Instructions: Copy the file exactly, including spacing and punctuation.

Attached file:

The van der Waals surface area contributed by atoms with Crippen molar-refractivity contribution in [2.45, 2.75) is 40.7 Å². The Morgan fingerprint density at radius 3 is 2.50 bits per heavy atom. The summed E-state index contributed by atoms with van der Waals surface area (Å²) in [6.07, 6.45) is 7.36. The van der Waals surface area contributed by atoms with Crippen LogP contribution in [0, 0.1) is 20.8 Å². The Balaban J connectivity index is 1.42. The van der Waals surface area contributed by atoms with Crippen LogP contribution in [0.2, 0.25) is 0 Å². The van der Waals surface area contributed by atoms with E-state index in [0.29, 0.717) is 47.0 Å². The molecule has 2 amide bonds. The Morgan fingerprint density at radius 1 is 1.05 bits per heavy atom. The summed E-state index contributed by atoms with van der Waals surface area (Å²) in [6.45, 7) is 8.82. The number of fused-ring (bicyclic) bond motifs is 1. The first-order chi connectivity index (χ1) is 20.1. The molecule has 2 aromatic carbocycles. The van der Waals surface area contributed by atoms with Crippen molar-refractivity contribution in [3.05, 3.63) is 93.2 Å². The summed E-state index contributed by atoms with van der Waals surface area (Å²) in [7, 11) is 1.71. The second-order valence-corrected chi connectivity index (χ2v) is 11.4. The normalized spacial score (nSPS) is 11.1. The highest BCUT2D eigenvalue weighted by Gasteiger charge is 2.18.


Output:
The van der Waals surface area contributed by atoms with Crippen molar-refractivity contribution in [2.45, 2.75) is 40.7 Å². The Morgan fingerprint density at radius 3 is 2.50 bits per heavy atom. The summed E-state index contributed by atoms with van der Waals surface area (Å²) in [6.07, 6.45) is 7.36. The van der Waals surface area contributed by atoms with Crippen LogP contribution in [0, 0.1) is 20.8 Å². The Balaban J connectivity index is 1.42. The van der Waals surface area contributed by atoms with Crippen LogP contribution in [0.2, 0.25) is 0 Å². The van der Waals surface area contributed by atoms with E-state index in [0.29, 0.717) is 47.0 Å². The molecule has 2 amide bonds. The Morgan fingerprint density at radius 1 is 1.05 bits per heavy atom. The summed E-state index contributed by atoms with van der Waals surface area (Å²) in [6.45, 7) is 8.82. The number of fused-ring (bicyclic) bond motifs is 1. The first-order chi connectivity index (χ1) is 20.1. The molecule has 2 aromatic carbocycles. The van der Waals surface area contributed by atoms with Crippen molar-refractivity contribution in [3.05, 3.63) is 93.2 Å². The summed E-state index contributed by atoms with van der Waals surface area (Å²) in [7, 11) is 1.71. The second-order valence-corrected chi connectivity index (χ2v) is 11.4. The normalized spacial score (nSPS) is 11.1. The highest BCUT2D eigenvalue weighted by Gasteiger charge is 2.18.